The highlight of the evening is Little Monster, still an absolute banger after ten years, but given added power and poignancy as Shane Hawkins, the son of late, great Foo Fighters drummer, Taylor Hawkins is introduced. Thatcher steps aside and looks on as Shane demonstrates his tight playing with extravagant fills. He’s certainly inherited some of his dad’s skill and showmanship. Knowing that Royal Blood and Hawkins senior were great friends, this is a fitting tribute and a real privilege to witness, and the crowd respond in kind.

During Loose Change, Kerr leaves the crowd waiting for the double time outro, lapping up the adulation from those present. Careless is a song they rarely play live, but the cobwebs are blown off well, with the chemistry of their long-standing friendship shining through. A powerful rendition of debut album highlight Ten Tonne Skeleton instigates some crowd surfers, before the album is completed with Better Strangers showing Kerr’s coordination and skill again.

The stage background covering now changes from the album cover to a giant tiger’s head, heralding both the ‘singles / greatest hits’ portion and also a keyboard player joining the duo onstage. The swaggering groove of Boilermaker from the Josh Homme produced lockdown album Typhoons fills the room to the crowd’s delight. It’s great to see the attention to detail in the lighting here, the lights echoing the pink and blue hues from the Typhoons album cover.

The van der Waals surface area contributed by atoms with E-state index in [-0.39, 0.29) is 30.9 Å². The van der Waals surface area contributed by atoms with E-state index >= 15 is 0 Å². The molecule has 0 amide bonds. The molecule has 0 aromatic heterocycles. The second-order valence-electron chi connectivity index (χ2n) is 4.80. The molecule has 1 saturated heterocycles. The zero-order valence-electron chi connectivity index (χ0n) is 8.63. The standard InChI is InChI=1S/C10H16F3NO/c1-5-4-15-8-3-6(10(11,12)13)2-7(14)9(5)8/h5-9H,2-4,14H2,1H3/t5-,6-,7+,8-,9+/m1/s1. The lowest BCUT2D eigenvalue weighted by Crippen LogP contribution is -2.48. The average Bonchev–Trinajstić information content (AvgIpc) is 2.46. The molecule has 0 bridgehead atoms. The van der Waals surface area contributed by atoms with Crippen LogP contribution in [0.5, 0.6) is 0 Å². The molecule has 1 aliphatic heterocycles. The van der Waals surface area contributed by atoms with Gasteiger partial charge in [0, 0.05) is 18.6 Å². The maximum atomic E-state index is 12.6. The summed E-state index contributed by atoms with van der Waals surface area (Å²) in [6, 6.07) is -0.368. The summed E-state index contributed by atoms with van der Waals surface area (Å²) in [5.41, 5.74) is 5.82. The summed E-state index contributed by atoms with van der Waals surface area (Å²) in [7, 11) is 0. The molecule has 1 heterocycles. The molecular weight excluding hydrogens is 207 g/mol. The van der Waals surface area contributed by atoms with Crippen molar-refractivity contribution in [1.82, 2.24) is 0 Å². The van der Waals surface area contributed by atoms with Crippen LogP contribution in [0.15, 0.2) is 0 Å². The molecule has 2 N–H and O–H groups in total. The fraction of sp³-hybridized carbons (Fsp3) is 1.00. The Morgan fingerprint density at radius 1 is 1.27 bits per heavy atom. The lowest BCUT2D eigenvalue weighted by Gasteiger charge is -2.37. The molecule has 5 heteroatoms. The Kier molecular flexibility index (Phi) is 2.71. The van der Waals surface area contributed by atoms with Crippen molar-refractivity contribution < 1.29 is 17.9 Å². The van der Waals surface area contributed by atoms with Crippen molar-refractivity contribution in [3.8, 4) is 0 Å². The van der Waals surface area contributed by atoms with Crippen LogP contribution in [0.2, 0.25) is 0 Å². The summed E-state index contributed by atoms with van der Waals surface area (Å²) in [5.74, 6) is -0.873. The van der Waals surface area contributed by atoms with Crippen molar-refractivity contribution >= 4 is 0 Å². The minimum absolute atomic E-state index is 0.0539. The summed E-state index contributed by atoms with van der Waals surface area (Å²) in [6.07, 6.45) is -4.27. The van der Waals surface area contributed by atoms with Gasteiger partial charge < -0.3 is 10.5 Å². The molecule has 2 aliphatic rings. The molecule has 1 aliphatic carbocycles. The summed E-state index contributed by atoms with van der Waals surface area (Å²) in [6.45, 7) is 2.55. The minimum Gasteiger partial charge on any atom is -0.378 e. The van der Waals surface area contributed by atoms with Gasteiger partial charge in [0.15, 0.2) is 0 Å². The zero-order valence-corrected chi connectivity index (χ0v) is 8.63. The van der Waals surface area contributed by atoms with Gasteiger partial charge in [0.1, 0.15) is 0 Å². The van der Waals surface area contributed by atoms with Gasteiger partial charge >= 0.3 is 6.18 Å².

Mountains At Midnight is the first ‘new’ track of the night, from back to basics current album Back To The Water Below. The new material sits well with what we have already heard tonight. Supermodel Avalanches follows, with the brilliantly set up turbocharged metal ending getting the biggest cheer of the night.

During Typhoons, the crowd sing all the words AND all the guitar lines – including the falsetto ‘Typhooooooonssss’ – this is more Homme-and-synth-infused magic, during which at least one crowd member decides this is the right time to start launching his SHOES into the air. I hope he was wearing clean socks.

Piano-driven Pull Me Through is a chance for everyone to put their shoes back on and enjoy some newer music again, and One Trick Pony, a B-Side to the previously played Ten Tonne Skeleton, is a canny companion piece to the first album. Main set closer Lights Out brings us full circle with another assault on the senses, with Shane Hawkins spotted air drumming in the wings and the crowd bellowing every word.

An encore of Waves, Trouble’s Coming (a song your kids may know from the BBC reboot of Gladiators) and finally closing with the title track from second album How Did We Get So Dark? it’s slippery riff inspiring the most euphoric singalong yet.

So, these ‘young’ rock upstarts Royal Blood are now ten years into their career. I’m not sure many in the audience can fully believe that, but we’re certainly looking forward to seeing what these guys can deliver over the next ten years, having enjoyed a brilliant celebration of their now-classic debut. And your correspondent is pleased to report that the reopened Brixton Academy is still an excellent venue, replete with fake castle turrets, trees and yes, flying shoes.

Live review of Royal Blood @ Brixton Academy, London on 18th June 2024 by Alex Kavanagh. Photography by Abigail Shii.